The history of Huize Molenaar
Cuisinier Jacob Molenaar
On June 1st 1892, Jacob Molenaar settles in Utrecht at the Hamburgerstraat and begins Huize Molenaar. In 1900, he has the opportunity to purchase the stately mansion at Korte Nieuwstraat 6. The beautiful, partially 18th-century interior is an ideal place for dinners, receptions and celebrations, and he decides to move his kitchen there.
Over the years, Jacob Molenaar builds up a warm relationship with the administrators of the city of Utrecht and her university. For example, a menu has been preserved of the farewell meal of mayor Fockema Andreae in 1933. In honor of the same mayor, an exhibition was organized at the house in 1939, titled “Menus and other tasty memories of the mayoral career of Dr J.P. Fockema Andreae”.
Until the 1950s, all academic promotional dinners and receptions are celebrated at Huize Molenaar. In the early years, the dinners are for gentlemen only. When the ladies are also given the opportunity to raise a glass to the doctoral candidate, they are to be received separately in one of the present “Scheltema kamers” on the first floor. Somewhat later, the ladies can finally take their seats at the same table. However, there is still a difference: while the ladies receive the cover of the thesis, its content is a ladies’ novel!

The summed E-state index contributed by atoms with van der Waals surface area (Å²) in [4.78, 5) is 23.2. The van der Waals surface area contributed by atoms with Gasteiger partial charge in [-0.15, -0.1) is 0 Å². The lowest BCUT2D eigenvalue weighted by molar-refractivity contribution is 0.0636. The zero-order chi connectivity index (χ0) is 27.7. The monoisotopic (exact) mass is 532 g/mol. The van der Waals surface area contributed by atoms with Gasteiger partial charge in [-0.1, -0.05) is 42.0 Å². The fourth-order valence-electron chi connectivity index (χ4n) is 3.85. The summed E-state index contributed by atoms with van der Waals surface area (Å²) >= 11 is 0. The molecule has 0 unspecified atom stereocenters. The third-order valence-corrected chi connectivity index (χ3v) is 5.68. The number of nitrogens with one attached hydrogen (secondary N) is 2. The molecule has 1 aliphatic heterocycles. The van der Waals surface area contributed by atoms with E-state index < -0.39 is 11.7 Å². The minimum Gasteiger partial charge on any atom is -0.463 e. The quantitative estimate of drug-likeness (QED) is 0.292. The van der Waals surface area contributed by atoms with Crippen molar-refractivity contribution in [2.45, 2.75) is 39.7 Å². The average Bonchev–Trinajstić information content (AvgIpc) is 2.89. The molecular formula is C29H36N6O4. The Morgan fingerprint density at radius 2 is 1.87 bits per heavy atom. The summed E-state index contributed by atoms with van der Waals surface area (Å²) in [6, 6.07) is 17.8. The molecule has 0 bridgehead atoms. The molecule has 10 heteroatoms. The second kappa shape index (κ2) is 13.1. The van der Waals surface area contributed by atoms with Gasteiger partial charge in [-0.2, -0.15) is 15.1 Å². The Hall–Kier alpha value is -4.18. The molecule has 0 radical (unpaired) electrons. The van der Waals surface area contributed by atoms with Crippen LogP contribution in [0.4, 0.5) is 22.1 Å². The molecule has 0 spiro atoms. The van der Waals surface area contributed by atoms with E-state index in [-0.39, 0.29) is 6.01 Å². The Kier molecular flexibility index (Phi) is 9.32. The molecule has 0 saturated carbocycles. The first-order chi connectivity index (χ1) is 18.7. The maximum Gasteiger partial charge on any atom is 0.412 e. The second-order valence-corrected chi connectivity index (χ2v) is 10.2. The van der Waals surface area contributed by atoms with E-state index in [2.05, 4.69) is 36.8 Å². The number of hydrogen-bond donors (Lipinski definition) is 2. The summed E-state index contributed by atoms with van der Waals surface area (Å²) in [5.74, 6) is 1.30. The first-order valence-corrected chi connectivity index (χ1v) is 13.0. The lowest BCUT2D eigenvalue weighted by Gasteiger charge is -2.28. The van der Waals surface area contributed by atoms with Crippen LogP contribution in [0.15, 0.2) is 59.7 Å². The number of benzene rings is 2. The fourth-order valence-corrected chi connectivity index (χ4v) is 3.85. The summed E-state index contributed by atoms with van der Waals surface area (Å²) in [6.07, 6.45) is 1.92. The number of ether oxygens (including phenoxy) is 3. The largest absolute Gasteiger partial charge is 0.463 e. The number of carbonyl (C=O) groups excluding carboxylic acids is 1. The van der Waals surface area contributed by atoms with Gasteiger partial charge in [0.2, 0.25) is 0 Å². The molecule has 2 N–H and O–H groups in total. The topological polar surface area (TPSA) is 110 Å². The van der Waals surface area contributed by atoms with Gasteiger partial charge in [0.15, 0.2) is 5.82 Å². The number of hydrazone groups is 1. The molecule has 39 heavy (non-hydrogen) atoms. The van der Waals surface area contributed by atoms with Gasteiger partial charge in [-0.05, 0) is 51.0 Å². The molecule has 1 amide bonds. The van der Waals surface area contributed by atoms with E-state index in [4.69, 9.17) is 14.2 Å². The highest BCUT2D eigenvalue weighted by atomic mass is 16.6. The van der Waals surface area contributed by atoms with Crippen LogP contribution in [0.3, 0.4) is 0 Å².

Because of the established affiliation with Utrecht University, Huize Molenaar is also a favored venue for student parties. Even then, these parties could occasionally get quite out of hand. In the 1920s, Jacob Molenaar feels so agitated that he, without mercy, returns the coat of arms of the student union, which hung above the front door during their festivities. His message seems clear: he no longer appreciates these students as his guests. This entire incident causes such a commotion that even the mayor had to be involved.
From the very beginning in 1892, Jacob Molenaar has been delivering “dinners at home” every day – a tradition that has continued for over a hundred years. A number of women from the neighborhood delivered the meals on foot. Later, this was done with a handcart. Pans in which the food was placed, were stacked in a holder with hot coal in the bottom part. It is only after the arrival of a delivery car that the clientele expands beyond the canals.
During the Second World War – son and daughter Molenaar have taken over the business in the meantime – Huize Molenaar outwardly functioned as a soup kitchen, while the attic was set up for a number of people who were in hiding. After her brother died, Ms. Molenaar takes over in 1947 in her own characteristic manner.
After a period of decline, Ms. Molenaar is forced to close the business in 1973. Unfortunately, finding a buyer proved difficult. When, after a year, no suitable candidate has been found, the Schinkel-Scheltema couple, which then rents the top floor of the house, decides to buy the building to continue the business. This was to the great satisfaction of Ms. Molenaar. Over the years, the venue was restored with the greatest care – the unique interior has been maintained and the homely atmosphere restored.